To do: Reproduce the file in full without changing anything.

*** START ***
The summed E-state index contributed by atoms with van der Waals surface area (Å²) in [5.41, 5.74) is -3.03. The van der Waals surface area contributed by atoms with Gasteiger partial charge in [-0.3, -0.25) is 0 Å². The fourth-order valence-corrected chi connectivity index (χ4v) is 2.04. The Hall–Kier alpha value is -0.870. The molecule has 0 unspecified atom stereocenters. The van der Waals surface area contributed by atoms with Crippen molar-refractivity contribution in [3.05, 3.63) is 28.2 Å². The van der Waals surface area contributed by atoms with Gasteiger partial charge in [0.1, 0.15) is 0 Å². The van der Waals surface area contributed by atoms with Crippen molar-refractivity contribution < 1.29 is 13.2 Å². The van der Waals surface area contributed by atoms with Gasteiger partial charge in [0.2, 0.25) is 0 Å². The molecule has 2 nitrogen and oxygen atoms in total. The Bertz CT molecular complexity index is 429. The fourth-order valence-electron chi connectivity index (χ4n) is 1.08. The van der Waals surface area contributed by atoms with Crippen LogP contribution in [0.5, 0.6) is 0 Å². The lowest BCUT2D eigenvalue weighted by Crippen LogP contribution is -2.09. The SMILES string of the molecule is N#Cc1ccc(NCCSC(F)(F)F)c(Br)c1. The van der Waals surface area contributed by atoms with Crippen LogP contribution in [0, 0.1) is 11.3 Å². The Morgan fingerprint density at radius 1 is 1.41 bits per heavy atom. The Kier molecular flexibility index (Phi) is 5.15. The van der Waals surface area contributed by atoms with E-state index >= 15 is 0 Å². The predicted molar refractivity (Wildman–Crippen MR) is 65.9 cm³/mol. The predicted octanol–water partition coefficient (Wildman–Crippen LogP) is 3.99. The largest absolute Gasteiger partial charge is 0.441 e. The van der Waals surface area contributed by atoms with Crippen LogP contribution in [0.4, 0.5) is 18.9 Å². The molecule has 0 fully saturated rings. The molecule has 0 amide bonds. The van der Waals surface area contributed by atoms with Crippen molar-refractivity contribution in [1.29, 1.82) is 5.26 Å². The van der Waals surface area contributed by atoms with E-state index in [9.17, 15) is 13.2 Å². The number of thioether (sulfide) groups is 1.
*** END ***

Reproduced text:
The summed E-state index contributed by atoms with van der Waals surface area (Å²) in [5.41, 5.74) is -3.03. The van der Waals surface area contributed by atoms with Gasteiger partial charge in [-0.3, -0.25) is 0 Å². The fourth-order valence-corrected chi connectivity index (χ4v) is 2.04. The Hall–Kier alpha value is -0.870. The molecule has 0 unspecified atom stereocenters. The van der Waals surface area contributed by atoms with Crippen molar-refractivity contribution in [3.05, 3.63) is 28.2 Å². The van der Waals surface area contributed by atoms with Gasteiger partial charge in [0.1, 0.15) is 0 Å². The van der Waals surface area contributed by atoms with Crippen molar-refractivity contribution < 1.29 is 13.2 Å². The van der Waals surface area contributed by atoms with Gasteiger partial charge in [0.2, 0.25) is 0 Å². The molecule has 2 nitrogen and oxygen atoms in total. The Bertz CT molecular complexity index is 429. The fourth-order valence-electron chi connectivity index (χ4n) is 1.08. The van der Waals surface area contributed by atoms with Crippen LogP contribution in [0.5, 0.6) is 0 Å². The lowest BCUT2D eigenvalue weighted by Crippen LogP contribution is -2.09. The SMILES string of the molecule is N#Cc1ccc(NCCSC(F)(F)F)c(Br)c1. The van der Waals surface area contributed by atoms with Crippen LogP contribution in [0, 0.1) is 11.3 Å². The Morgan fingerprint density at radius 1 is 1.41 bits per heavy atom. The Kier molecular flexibility index (Phi) is 5.15. The van der Waals surface area contributed by atoms with E-state index >= 15 is 0 Å². The predicted molar refractivity (Wildman–Crippen MR) is 65.9 cm³/mol. The predicted octanol–water partition coefficient (Wildman–Crippen LogP) is 3.99. The largest absolute Gasteiger partial charge is 0.441 e. The van der Waals surface area contributed by atoms with Crippen LogP contribution in [0.4, 0.5) is 18.9 Å². The molecule has 0 fully saturated rings. The molecule has 0 amide bonds. The van der Waals surface area contributed by atoms with Crippen molar-refractivity contribution in [1.29, 1.82) is 5.26 Å². The van der Waals surface area contributed by atoms with E-state index in [9.17, 15) is 13.2 Å². The number of thioether (sulfide) groups is 1.